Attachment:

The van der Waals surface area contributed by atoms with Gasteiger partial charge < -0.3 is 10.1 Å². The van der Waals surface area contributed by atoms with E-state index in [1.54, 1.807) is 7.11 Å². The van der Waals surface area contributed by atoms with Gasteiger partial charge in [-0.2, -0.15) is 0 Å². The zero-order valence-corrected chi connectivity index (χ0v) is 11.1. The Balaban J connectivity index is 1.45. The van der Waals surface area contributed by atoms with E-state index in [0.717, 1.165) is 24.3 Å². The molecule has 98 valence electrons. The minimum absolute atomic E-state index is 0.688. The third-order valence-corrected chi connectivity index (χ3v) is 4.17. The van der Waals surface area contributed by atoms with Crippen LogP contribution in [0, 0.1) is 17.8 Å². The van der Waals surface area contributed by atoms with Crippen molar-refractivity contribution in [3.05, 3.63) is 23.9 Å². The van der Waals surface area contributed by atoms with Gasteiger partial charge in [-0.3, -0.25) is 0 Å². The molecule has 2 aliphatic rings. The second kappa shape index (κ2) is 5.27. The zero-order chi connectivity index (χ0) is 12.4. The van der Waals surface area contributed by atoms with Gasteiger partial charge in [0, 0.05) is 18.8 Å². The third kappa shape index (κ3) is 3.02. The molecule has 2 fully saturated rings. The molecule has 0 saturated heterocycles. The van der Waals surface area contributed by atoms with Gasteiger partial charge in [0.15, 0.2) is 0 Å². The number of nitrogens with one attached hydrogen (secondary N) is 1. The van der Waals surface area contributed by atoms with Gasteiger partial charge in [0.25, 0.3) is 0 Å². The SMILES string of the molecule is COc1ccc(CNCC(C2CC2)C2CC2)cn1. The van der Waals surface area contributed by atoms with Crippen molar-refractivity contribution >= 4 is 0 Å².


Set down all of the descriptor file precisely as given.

The van der Waals surface area contributed by atoms with Gasteiger partial charge < -0.3 is 10.1 Å². The van der Waals surface area contributed by atoms with E-state index in [1.54, 1.807) is 7.11 Å². The van der Waals surface area contributed by atoms with Gasteiger partial charge in [-0.2, -0.15) is 0 Å². The zero-order valence-corrected chi connectivity index (χ0v) is 11.1. The Balaban J connectivity index is 1.45. The van der Waals surface area contributed by atoms with E-state index in [0.717, 1.165) is 24.3 Å². The molecule has 98 valence electrons. The minimum absolute atomic E-state index is 0.688. The third-order valence-corrected chi connectivity index (χ3v) is 4.17. The van der Waals surface area contributed by atoms with Crippen LogP contribution in [0, 0.1) is 17.8 Å². The van der Waals surface area contributed by atoms with Crippen molar-refractivity contribution in [3.05, 3.63) is 23.9 Å². The van der Waals surface area contributed by atoms with Gasteiger partial charge in [-0.3, -0.25) is 0 Å². The molecule has 2 aliphatic rings. The second kappa shape index (κ2) is 5.27. The zero-order chi connectivity index (χ0) is 12.4. The van der Waals surface area contributed by atoms with Gasteiger partial charge in [0, 0.05) is 18.8 Å². The third kappa shape index (κ3) is 3.02. The molecule has 2 fully saturated rings. The molecule has 0 saturated heterocycles. The van der Waals surface area contributed by atoms with Gasteiger partial charge in [0.15, 0.2) is 0 Å². The number of nitrogens with one attached hydrogen (secondary N) is 1. The van der Waals surface area contributed by atoms with Gasteiger partial charge in [0.25, 0.3) is 0 Å². The SMILES string of the molecule is COc1ccc(CNCC(C2CC2)C2CC2)cn1. The van der Waals surface area contributed by atoms with Crippen molar-refractivity contribution >= 4 is 0 Å².